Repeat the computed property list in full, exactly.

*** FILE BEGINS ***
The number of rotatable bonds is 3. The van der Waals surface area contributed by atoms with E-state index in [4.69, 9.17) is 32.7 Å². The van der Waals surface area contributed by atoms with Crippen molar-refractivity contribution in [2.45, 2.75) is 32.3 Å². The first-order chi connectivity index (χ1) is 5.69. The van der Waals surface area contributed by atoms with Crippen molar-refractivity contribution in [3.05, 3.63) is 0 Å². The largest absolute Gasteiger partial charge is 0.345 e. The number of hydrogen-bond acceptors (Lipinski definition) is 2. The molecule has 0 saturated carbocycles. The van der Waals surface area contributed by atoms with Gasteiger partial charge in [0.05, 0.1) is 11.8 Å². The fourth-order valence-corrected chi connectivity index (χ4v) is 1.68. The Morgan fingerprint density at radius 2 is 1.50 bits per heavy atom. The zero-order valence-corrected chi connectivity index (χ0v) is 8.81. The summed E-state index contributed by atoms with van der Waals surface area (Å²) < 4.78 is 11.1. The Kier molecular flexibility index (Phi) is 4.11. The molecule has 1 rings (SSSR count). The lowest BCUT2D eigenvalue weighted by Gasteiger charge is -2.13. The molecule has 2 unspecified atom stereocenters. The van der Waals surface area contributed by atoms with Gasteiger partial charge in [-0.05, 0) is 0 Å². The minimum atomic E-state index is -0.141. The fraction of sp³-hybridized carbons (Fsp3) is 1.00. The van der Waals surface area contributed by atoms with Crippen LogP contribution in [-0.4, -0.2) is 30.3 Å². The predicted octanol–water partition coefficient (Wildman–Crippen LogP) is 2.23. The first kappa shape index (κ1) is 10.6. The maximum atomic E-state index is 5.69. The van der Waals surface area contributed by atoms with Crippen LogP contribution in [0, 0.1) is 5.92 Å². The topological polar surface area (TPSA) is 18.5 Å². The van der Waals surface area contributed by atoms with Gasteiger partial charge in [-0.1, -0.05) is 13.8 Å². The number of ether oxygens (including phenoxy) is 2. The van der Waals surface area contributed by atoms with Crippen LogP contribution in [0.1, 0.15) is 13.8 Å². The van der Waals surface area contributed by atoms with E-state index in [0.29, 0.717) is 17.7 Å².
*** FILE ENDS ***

The number of rotatable bonds is 3. The van der Waals surface area contributed by atoms with E-state index in [4.69, 9.17) is 32.7 Å². The van der Waals surface area contributed by atoms with Crippen molar-refractivity contribution in [2.45, 2.75) is 32.3 Å². The first-order chi connectivity index (χ1) is 5.69. The van der Waals surface area contributed by atoms with Crippen molar-refractivity contribution in [3.05, 3.63) is 0 Å². The largest absolute Gasteiger partial charge is 0.345 e. The number of hydrogen-bond acceptors (Lipinski definition) is 2. The molecule has 0 saturated carbocycles. The van der Waals surface area contributed by atoms with Gasteiger partial charge in [0.05, 0.1) is 11.8 Å². The fourth-order valence-corrected chi connectivity index (χ4v) is 1.68. The Morgan fingerprint density at radius 2 is 1.50 bits per heavy atom. The zero-order valence-corrected chi connectivity index (χ0v) is 8.81. The summed E-state index contributed by atoms with van der Waals surface area (Å²) < 4.78 is 11.1. The Kier molecular flexibility index (Phi) is 4.11. The molecule has 1 rings (SSSR count). The lowest BCUT2D eigenvalue weighted by Gasteiger charge is -2.13. The molecule has 2 unspecified atom stereocenters. The van der Waals surface area contributed by atoms with Gasteiger partial charge in [-0.05, 0) is 0 Å². The minimum atomic E-state index is -0.141. The fraction of sp³-hybridized carbons (Fsp3) is 1.00. The van der Waals surface area contributed by atoms with Crippen LogP contribution in [-0.4, -0.2) is 30.3 Å². The predicted octanol–water partition coefficient (Wildman–Crippen LogP) is 2.23. The first kappa shape index (κ1) is 10.6. The maximum atomic E-state index is 5.69. The van der Waals surface area contributed by atoms with Crippen LogP contribution in [0, 0.1) is 5.92 Å². The topological polar surface area (TPSA) is 18.5 Å². The van der Waals surface area contributed by atoms with Gasteiger partial charge in [-0.1, -0.05) is 13.8 Å². The number of ether oxygens (including phenoxy) is 2. The van der Waals surface area contributed by atoms with Crippen LogP contribution in [0.1, 0.15) is 13.8 Å². The van der Waals surface area contributed by atoms with E-state index in [0.29, 0.717) is 17.7 Å².